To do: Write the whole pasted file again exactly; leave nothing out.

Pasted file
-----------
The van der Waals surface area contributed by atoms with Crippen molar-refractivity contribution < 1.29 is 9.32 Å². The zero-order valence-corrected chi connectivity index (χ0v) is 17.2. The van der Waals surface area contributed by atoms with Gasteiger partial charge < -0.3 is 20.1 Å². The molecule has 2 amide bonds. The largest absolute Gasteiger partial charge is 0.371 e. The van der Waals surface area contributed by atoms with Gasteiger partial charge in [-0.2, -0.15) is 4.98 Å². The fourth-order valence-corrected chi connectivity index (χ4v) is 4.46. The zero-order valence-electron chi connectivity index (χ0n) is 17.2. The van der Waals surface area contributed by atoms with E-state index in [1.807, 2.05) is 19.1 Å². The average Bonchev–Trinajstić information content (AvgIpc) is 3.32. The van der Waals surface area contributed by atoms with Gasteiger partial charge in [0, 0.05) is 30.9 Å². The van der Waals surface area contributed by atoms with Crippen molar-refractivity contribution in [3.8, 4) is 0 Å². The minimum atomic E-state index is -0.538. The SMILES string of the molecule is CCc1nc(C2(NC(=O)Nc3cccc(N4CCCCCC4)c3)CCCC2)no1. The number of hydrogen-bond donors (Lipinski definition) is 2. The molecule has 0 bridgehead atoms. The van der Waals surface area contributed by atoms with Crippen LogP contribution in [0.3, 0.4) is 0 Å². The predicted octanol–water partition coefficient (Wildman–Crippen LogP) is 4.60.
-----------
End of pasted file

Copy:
The van der Waals surface area contributed by atoms with Crippen molar-refractivity contribution < 1.29 is 9.32 Å². The zero-order valence-corrected chi connectivity index (χ0v) is 17.2. The van der Waals surface area contributed by atoms with Gasteiger partial charge < -0.3 is 20.1 Å². The molecule has 2 amide bonds. The largest absolute Gasteiger partial charge is 0.371 e. The van der Waals surface area contributed by atoms with Gasteiger partial charge in [-0.2, -0.15) is 4.98 Å². The fourth-order valence-corrected chi connectivity index (χ4v) is 4.46. The zero-order valence-electron chi connectivity index (χ0n) is 17.2. The van der Waals surface area contributed by atoms with E-state index in [1.807, 2.05) is 19.1 Å². The average Bonchev–Trinajstić information content (AvgIpc) is 3.32. The van der Waals surface area contributed by atoms with Gasteiger partial charge in [0, 0.05) is 30.9 Å². The van der Waals surface area contributed by atoms with Crippen molar-refractivity contribution in [3.8, 4) is 0 Å². The minimum atomic E-state index is -0.538. The SMILES string of the molecule is CCc1nc(C2(NC(=O)Nc3cccc(N4CCCCCC4)c3)CCCC2)no1. The number of hydrogen-bond donors (Lipinski definition) is 2. The molecule has 0 bridgehead atoms. The van der Waals surface area contributed by atoms with Crippen LogP contribution in [0.3, 0.4) is 0 Å². The predicted octanol–water partition coefficient (Wildman–Crippen LogP) is 4.60.